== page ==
Five Questions With: Dr. Vanessa Lund

Dr. Vanessa Lund, an orthopedic surgeon specializing in hand and elbow procedures at University Orthopedics, was selected late last year for the American Society for Surgery of the Hand’s 2021 Young Leaders Program. Participants in the competitive program attended activities, training sessions and discussed potential research projects throughout December. 

Lund, who is on staff at Morton Hospital in Taunton, shares her experience with the program. 

PBN: How many other surgeons are participating in the Young Leaders Program and what are some of the activities that are being offered?

LUND: There are 15 surgeons accepted to Young Leaders each year. As part of the program this year, this group of surgeons spent a few months identifying issues facing the American Society for Surgery of the Hand and brainstorming ways in which we could improve the society, support its members and increase patient education about hand and arm conditions.

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In December, we had a three-day meeting to flesh these ideas out and present formal recommendations to the ASSH’s council. The council then took our recommendations and made plans to implement the changes we suggested over the next several months. Some of the changes that will be made will improve the ASSH’s patient education website and increase its accessibility.

Going forward, the participating surgeons will join ASSH committees and taskforces to continue working to make the ASSH the best it can be.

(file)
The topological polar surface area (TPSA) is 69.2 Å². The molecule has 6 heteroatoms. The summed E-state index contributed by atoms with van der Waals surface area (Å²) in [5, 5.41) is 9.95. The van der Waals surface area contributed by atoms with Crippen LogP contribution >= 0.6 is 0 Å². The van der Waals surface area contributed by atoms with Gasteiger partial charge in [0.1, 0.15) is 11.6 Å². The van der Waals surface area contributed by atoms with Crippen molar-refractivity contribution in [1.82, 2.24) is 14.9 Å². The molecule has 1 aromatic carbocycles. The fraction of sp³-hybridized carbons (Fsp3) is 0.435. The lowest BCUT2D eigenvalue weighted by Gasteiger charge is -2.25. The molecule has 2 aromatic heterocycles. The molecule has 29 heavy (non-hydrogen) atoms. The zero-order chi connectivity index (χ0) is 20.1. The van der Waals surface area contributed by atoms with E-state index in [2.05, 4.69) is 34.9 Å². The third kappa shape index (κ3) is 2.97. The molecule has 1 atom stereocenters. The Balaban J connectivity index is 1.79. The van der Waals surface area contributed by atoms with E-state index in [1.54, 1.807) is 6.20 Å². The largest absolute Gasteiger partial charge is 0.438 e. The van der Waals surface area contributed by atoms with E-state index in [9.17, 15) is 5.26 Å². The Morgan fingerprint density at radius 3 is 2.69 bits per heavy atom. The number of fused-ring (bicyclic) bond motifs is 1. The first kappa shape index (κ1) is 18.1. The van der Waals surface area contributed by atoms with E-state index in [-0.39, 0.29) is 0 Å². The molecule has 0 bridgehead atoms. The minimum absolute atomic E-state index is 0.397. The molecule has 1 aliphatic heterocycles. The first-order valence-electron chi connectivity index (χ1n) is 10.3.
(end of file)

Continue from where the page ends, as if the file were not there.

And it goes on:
PBN: Are there any research or training programs offered by the program that you’ve found particularly interesting?

LUND: The program is focused on improving the ASSH in ways that will help hand and arm surgeons take better care of their patients and enhance patient education. Participating in the program with these goals in mind was very satisfying.

PBN: What is the best part about being included in a group of surgeons who are emerging leaders and still in the relatively early stages of their careers?

LUND: The camaraderie and support in the group are fantastic. I found the group to be full of smart, passionate, very talented surgeons. I was inspired by them and felt connected to them, with all of us striving together towards a common goal of making a positive impact in the world of hand and arm surgery.

I feel such gratitude to have been part of the process, and also to now be part of a nationwide network of exceptional surgeons who can rely on each other for professional support and also for support in treating patients with rare or challenging conditions.

PBN: Are there any types of hand or upper extremity surgery that you specialize in?

LUND: I manage most conditions of the hand and arm below the shoulder, including fractures and sprains, arthritis, nerve compression, overuse injuries, and many more.

PBN: What are some ways that you believe education can be improved for patients facing hand or arm surgery?

LUND: Education is crucial for patients to understand their conditions and their options. I strive to make sure that my patients have a firm understanding of these items during our discussions in my office.

A big part of our group’s recommendations to the council this year was improving the ASSH’s patient education website This site is an exceptional source of accurate information for patients with hand and arm conditions, and I would encourage all patients to explore it. Knowledge is power, and we feel strongly that an excellent resource like helps our patients understand what they are experiencing and help them decide the right course of action for them.

Elizabeth Graham is a PBN contributing writer.

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